Steve Benson (cartoonist)
Stephen Reed Benson (born January 2, 1954 in Sacramento, California) is a Pulitzer Prize-winning U.S. editorial cartoonist for The Arizona Republic. Benson is the grandson of former U.S. Secretary of Agriculture and former LDS Church president Ezra Taft Benson.
Benson attended Brigham Young University, from which he graduated cum laude. He became the cartoonist for the Arizona Republic in 1980. In the late 1980s he was at first a supporter, then a prominent critic, of Evan Mecham, the first Mormon to be elected governor of Arizona. Benson's criticism stirred controversy among Arizona's Mormon population, leading some LDS Church members to seek the intervention of Benson's grandfather in the matter; Benson was later relieved of his position on a church council.
In 1993 Benson faced further controversy within the LDS Church, when he stated that his grandfather, then nearing his 94th birthday, was suffering from senility that was being concealed by church leadership. Later that year, Benson publicly left the church. He has since become a critic of religious belief, appearing at Freedom From Religion Foundation's annual conventions and stating in its paper Freethought Today, "If, as the true believers claim, the word 'gospel' means good news, then the good news for me is that there is no gospel, other than what I can define for myself, by observation and conscience. As a freethinking human being, I have come not to favor or fear religion, but to face and fight it as an impediment to civilized advancement."
In 1997, a Benson cartoon used the image of a firefighter carrying a dead child to comment on the death sentence that had just been imposed on Oklahoma City bombing defendant Timothy McVeigh. Benson forcefully defended his work against some readers' contentions that the cartoon was insensitive.
Benson was awarded the 1993 Pulitzer Prize for Editorial Cartooning, was a Pulitzer finalist in 1984, 1989, 1992, and 1994, and has received a variety of other awards. He has served as president of the Association of American Editorial Cartoonists. His cartoons have been collected in a number of books.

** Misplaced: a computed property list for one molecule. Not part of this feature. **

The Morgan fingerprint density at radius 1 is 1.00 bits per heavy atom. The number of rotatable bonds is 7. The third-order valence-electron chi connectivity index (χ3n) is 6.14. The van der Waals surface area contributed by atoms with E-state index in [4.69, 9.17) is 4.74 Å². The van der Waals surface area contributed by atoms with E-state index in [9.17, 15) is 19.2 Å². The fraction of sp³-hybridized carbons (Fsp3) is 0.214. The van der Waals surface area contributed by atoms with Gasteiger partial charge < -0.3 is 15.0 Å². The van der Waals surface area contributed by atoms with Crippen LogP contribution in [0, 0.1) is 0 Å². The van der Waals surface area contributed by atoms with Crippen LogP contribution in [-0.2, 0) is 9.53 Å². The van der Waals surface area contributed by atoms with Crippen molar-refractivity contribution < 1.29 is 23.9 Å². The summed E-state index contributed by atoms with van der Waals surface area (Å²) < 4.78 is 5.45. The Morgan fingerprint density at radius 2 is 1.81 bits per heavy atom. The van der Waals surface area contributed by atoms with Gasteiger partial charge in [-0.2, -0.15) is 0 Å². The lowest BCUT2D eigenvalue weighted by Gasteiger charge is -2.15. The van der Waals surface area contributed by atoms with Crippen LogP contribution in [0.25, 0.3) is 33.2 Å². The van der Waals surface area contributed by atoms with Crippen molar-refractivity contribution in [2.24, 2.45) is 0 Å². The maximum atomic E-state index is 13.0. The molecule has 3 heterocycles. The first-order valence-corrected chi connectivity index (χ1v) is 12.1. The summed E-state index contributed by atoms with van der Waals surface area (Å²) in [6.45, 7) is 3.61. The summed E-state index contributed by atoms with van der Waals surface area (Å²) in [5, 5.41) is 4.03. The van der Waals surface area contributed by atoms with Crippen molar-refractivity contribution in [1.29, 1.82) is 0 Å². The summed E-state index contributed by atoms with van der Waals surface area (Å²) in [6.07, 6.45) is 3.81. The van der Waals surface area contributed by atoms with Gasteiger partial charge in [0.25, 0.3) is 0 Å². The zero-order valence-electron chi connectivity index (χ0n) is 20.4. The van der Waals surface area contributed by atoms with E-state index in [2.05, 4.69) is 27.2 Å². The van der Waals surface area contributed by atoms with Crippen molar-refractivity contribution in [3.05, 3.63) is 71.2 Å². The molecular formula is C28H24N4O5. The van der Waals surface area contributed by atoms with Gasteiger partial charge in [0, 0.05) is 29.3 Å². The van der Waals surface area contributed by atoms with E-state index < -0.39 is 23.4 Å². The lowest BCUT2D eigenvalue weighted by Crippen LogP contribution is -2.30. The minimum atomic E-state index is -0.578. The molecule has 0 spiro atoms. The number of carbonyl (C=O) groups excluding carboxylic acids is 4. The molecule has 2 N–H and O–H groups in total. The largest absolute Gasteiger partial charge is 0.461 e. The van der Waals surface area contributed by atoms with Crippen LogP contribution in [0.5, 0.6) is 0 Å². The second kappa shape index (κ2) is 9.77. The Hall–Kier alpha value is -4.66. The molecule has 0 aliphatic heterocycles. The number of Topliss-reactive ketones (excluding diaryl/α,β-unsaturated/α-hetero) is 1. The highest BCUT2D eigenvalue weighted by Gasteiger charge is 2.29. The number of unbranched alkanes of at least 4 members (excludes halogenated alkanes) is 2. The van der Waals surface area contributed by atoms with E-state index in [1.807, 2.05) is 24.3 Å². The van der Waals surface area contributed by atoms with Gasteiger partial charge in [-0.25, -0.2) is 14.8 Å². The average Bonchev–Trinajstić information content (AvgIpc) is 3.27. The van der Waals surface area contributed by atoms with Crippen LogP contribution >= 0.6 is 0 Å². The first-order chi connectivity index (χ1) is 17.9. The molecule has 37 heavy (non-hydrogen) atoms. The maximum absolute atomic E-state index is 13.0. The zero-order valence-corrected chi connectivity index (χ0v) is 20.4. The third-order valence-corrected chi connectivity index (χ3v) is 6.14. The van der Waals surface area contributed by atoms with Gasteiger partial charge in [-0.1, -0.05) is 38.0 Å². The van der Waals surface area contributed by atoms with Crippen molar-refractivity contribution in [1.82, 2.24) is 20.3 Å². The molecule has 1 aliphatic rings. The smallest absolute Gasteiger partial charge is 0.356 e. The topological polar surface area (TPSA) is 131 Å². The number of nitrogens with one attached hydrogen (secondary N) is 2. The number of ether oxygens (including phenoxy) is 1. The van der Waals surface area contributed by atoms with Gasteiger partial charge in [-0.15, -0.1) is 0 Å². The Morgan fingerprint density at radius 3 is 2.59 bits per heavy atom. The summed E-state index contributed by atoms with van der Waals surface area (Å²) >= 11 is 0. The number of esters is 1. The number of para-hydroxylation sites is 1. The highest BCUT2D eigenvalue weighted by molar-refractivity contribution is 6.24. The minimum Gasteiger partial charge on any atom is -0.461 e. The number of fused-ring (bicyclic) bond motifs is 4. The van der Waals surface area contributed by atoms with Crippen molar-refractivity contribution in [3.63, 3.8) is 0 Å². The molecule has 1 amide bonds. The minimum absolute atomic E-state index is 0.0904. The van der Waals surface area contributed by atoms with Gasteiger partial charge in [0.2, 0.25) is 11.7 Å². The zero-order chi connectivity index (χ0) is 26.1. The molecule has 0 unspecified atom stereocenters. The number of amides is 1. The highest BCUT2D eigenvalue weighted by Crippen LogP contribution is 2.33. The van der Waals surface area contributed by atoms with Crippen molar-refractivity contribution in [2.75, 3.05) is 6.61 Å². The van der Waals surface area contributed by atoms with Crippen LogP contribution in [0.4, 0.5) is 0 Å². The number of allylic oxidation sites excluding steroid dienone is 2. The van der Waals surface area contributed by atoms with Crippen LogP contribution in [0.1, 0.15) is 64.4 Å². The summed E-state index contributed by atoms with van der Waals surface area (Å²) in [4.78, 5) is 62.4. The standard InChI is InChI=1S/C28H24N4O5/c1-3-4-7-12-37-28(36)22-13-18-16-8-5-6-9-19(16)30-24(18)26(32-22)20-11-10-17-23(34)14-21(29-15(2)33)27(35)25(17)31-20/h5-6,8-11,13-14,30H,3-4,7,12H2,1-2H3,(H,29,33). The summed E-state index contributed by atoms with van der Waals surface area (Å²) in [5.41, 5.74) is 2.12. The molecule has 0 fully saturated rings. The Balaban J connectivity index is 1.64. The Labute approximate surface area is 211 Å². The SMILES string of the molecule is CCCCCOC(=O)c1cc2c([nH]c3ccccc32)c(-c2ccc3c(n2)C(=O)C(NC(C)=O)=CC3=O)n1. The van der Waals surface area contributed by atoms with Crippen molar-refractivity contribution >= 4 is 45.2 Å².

- Elizabeth A. Brennan, Elizabeth C. Clarage, Who's who of Pulitzer Prize winners (Greenwood Publishing Group, 1999), ISBN 9781573561112, p.159. Excerpt available at Google Books.
- Lindsey Gruson, "A Family Gathering Shows Split Over Mecham Goes Deeper Than Politics", New York Times, March 19, 1988.
- Eduardo Pagan, "Razing Arizona: The Clash in the Church over Evan Mecham", Sunstone Magazine, March 1988, pp. 15-21.
- Pat Flannery, "Former Ariz. governor Mecham dies", USA Today, February 22, 2008.
- Peg McEntee, "Pres. Benson Knows About Flap", Associated Press in Deseret News, May 24, 1989.
- "Cartoonist Ousted From Mormon Post", Los Angeles Times, June 3, 1989 (pay site).
- "Cartoonist leaves Arizona for Tacoma", Moscow-Pullman Daily News, October 5, 1989.
- "Mormon President's Health Raises Questions; Succession: Famed grandson says church hierarchy is presenting a misleading image of Ezra Taft Benson, who serves as the faith's prophet for life." Associated Press in Los Angeles Times, July 31, 1993.
- Jennifer Skordas, "Grandson Of President Asks To Be Removed From LDS Church Rolls", Salt Lake Tribune, October 11, 1993 (pay site).
- Steve Benson, "From Latter-Day Saint to Latter Day Ain't" (1999), Freethought Today, December 1999.
- "Oklahoma bombing cartoon causes protests; Artist defends anti-death penalty drawing", CNN.com, January 19, 1997.
- Heinz Dietrich Fischer & Erika Fischer, The Pulitzer Prize Archive, vol 13: Editorial Cartoon Awards, 1922-1997 (Walter de Gruyter, 1999), ISBN 978-3-598-30183-4, pp. 277-280 & pp. liv-lxi. Excerpt available at Google Books.
- "Editorial Cartooning" at The Pulitzer Prizes official website (accessed December 9, 2010).
- "Steve Benson" at azcentral.com (accessed December 9, 2010)
- The Arizona Republic: Benson's View
- 1997 CNN story on Benson's Oklahoma City bombing comic
- Benson, Steve. "Good-bye to God". Retrieved August 28, 2005.
- The Giffords Shooting, as Only a Pulitzer Prize-winning Cartoonist Could Render it